Anger, Confusion, Doing the Right Thing

My father was born and raised in Paris.  He was actually Swiss, hence my last name, but he grew up in France and only came to the States in his twenties.  As a child I remember feeling ever so slightly embarrassed by my obvious “American-ness” something my father was often critical of in not so subtle ways.  One of his complaints was regarding what he felt was an American preoccupation with “happiness”.  One of his favorite phrases, repeated to my annoyance when I was a teenager, was “no one ever promised you a rose garden.”  (It was an interesting statement coming from someone who lovingly tended to his rose bushes that accented an enormous cactus/rock garden in front of our ranch-style house.)  I hated when he said that.  I can remember driving in the car staring out the window, talking about the injustices of the world and our society and feeling it was all too much to bear and he would come out with the thing about the rose garden or another of his favorites, “it’s a wicked world”  and I would silently scream in my head, while saying nothing.

It’s snowing right now.  My studio windows look north onto a bridge where hundreds of commuters barrel along to and from Manhattan.  On sunny days to my left the Manhattan skyline beckons in all its grandeur, to my right massive factory buildings rise up, grey concrete and windows where I can see heavy machinery, artist’s studios and manufacturing.  Often, on the street my studio building occupies, film crews shoot TV shows I’ve never watched, parking is suspended, barricades are set up and large tables laden with food, none of the actors will eat, take up space on the sidewalk.  But this morning it’s snowing.  Manhattan is completely obscured by heavy, grey clouds.  Different sized flakes whirl about as though unaware that gravity will eventually win out.

I spent most of my teens in a state of confused, directionless, rage.   Eventually all that anger found its target…  me.  For the next few decades I took my upset and sense of injustice and dumped it on my self over and over until I had all but forgotten there was anything else to be outraged about.  Slowly over time that changed.  I learned to have some acceptance, I learned that my anger was not the single worst thing about me, to be buried and beaten down and hidden.  I learned that other people’s anger, while uncomfortable, would not kill me.  I learned about myself and I began to see that my resentments led me to behave in ways that would eventually crush me.  My addictions (click for more on that) were all about rage, debilitating resentments turned inward.   I learned the only way I could crawl out from under my addictions was through honesty, acceptance, compassion and love.  I learned I could feel rage, but that I had to learn how to respect and care for it.  I am still learning.  I haven’t gotten it all figured out yet.  I still falter and make missteps, but I know the key points so that I don’t completely fall off into self-destruction.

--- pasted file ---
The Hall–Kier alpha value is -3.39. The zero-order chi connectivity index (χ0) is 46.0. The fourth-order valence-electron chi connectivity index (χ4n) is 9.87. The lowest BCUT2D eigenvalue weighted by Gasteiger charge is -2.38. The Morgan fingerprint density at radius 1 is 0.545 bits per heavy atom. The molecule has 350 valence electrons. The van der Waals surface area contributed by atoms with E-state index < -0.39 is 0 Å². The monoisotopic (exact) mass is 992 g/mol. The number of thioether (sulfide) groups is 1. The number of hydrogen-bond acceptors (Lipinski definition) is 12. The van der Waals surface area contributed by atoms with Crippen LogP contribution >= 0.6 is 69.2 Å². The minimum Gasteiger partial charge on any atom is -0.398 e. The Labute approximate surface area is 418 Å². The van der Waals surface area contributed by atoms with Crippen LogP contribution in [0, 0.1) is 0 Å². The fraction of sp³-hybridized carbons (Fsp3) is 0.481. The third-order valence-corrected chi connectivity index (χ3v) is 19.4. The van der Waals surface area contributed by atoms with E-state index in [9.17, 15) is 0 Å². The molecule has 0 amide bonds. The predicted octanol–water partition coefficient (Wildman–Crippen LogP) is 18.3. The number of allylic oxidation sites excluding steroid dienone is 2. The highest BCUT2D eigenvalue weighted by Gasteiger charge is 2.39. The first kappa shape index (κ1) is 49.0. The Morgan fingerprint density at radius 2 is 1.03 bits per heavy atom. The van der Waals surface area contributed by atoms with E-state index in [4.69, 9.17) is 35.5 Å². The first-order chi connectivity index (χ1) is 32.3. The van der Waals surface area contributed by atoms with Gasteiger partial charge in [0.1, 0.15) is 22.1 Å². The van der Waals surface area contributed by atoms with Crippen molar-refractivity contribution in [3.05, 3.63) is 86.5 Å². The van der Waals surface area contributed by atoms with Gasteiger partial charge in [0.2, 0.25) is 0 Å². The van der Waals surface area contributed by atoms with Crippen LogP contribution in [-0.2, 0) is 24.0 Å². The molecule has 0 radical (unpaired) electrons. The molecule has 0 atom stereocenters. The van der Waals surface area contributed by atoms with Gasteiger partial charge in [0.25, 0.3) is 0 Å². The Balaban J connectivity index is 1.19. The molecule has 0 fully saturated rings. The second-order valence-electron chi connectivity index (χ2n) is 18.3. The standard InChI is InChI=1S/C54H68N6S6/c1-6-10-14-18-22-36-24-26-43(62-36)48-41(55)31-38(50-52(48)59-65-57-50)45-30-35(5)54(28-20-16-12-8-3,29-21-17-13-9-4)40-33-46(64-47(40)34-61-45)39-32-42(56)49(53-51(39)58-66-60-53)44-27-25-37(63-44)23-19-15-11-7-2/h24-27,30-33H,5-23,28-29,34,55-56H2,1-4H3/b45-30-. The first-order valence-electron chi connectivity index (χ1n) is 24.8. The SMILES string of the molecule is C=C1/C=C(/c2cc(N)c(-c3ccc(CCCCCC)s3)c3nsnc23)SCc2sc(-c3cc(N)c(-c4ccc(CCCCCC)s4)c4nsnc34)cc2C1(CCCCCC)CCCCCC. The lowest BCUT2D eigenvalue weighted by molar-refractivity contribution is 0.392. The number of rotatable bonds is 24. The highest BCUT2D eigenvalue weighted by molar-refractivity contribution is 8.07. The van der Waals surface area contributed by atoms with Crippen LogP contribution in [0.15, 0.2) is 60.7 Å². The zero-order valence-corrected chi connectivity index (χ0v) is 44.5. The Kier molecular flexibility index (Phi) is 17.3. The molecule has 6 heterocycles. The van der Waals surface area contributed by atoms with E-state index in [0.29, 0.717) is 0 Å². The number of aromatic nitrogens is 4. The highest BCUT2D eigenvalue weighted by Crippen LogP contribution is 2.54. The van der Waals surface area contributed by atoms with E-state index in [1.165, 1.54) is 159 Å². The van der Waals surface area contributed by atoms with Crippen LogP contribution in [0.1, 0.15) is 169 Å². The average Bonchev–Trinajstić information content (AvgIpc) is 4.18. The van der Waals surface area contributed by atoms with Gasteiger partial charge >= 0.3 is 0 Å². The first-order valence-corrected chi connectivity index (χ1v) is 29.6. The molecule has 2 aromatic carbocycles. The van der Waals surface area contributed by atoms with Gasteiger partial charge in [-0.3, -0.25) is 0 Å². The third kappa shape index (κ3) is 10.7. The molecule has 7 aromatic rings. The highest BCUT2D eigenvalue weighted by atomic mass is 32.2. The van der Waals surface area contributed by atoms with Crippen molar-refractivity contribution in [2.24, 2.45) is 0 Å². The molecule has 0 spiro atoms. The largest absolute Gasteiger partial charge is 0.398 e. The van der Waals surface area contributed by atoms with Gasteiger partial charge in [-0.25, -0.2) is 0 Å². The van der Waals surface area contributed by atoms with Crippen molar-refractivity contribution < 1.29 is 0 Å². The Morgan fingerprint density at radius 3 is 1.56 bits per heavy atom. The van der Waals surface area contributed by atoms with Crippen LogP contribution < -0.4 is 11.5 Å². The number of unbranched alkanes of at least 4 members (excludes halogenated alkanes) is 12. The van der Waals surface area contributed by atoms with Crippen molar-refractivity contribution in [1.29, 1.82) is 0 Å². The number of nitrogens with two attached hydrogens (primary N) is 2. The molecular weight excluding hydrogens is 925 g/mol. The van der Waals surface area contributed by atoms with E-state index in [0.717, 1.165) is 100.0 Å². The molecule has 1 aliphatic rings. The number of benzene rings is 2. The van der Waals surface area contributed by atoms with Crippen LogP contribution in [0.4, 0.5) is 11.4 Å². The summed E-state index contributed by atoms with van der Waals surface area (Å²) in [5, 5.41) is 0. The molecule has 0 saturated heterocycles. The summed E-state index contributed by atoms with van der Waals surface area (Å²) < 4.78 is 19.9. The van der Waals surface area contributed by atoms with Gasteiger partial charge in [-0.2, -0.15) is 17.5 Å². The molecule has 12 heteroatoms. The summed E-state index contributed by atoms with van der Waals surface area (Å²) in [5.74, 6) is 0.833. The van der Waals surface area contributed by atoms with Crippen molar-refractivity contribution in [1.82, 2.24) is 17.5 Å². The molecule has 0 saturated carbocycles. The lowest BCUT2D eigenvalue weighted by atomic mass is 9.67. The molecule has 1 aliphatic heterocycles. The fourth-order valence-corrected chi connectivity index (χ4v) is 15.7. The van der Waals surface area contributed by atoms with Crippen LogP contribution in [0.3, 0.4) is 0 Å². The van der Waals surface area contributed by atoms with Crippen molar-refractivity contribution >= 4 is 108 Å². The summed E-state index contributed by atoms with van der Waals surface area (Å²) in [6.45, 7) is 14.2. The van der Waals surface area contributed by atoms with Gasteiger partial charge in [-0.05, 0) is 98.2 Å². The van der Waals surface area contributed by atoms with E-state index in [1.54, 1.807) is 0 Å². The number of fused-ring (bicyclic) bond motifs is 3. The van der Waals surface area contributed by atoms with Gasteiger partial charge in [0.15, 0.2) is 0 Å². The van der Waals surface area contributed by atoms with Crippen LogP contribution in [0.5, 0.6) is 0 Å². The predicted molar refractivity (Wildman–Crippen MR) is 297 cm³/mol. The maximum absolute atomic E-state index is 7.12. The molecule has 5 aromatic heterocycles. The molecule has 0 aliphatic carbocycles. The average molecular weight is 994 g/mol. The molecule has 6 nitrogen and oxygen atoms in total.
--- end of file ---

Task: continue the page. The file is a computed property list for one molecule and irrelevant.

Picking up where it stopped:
Anger.  What is it telling me?  I have to keep my actions honest.  I have to keep conflicts centered on separating feelings from facts.  I have to try to recognize when I am responding with judgment, prejudice, privilege, superiority or defensiveness (this is no small feat!)  I have to step away and ask myself – am I being honest?  Am I being willfully hurtful?  Am I intentionally or unintentionally being manipulative?  Am I afraid?  If so, what of?  Am I speaking from truth or because I want others to think well of me?  Am I placing principles above personalities?  Am I practicing these principles in all my affairs?  Am I gossiping?  Am I feeling superior or conversely inferior?  Am I demonstrating any of these things in my behavior?  What can I do to support those I care about and love?  What can I do to be of service?  What is the next “right” action in the face of conflict?  Sometimes the answer to this last question is to be present and enjoy the snow falling outside my window and to see the beauty in its gathering on the rooftops and farther below on the ground.  Sometimes, not always, but sometimes, taking care of myself so that I can take action at a later point means doing absolutely nothing in this moment.

January 2013 – The Chrysler Building at night

Chryslar Building

13 responses to “Anger, Confusion, Doing the Right Thing

  1. I think well of you because of your honesty, not in spite of it.